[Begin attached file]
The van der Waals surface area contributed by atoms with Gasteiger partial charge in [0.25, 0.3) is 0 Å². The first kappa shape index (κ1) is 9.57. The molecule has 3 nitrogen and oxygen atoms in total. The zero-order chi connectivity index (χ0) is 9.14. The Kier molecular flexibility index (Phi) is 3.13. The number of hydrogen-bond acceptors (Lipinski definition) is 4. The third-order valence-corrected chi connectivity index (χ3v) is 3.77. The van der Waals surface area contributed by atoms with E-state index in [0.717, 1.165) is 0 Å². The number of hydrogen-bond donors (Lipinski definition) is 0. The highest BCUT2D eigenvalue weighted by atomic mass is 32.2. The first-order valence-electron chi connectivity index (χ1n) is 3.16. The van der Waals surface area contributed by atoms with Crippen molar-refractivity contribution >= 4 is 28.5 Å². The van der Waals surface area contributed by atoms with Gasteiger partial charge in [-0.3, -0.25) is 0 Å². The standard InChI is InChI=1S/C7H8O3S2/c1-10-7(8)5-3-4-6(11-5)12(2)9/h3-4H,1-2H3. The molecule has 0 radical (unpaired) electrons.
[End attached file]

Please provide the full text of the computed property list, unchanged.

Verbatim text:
The van der Waals surface area contributed by atoms with Gasteiger partial charge in [0.25, 0.3) is 0 Å². The first kappa shape index (κ1) is 9.57. The molecule has 3 nitrogen and oxygen atoms in total. The zero-order chi connectivity index (χ0) is 9.14. The Kier molecular flexibility index (Phi) is 3.13. The number of hydrogen-bond acceptors (Lipinski definition) is 4. The third-order valence-corrected chi connectivity index (χ3v) is 3.77. The van der Waals surface area contributed by atoms with E-state index in [0.717, 1.165) is 0 Å². The number of hydrogen-bond donors (Lipinski definition) is 0. The highest BCUT2D eigenvalue weighted by atomic mass is 32.2. The first-order valence-electron chi connectivity index (χ1n) is 3.16. The van der Waals surface area contributed by atoms with Crippen molar-refractivity contribution >= 4 is 28.5 Å². The van der Waals surface area contributed by atoms with Gasteiger partial charge in [-0.3, -0.25) is 0 Å². The standard InChI is InChI=1S/C7H8O3S2/c1-10-7(8)5-3-4-6(11-5)12(2)9/h3-4H,1-2H3. The molecule has 0 radical (unpaired) electrons.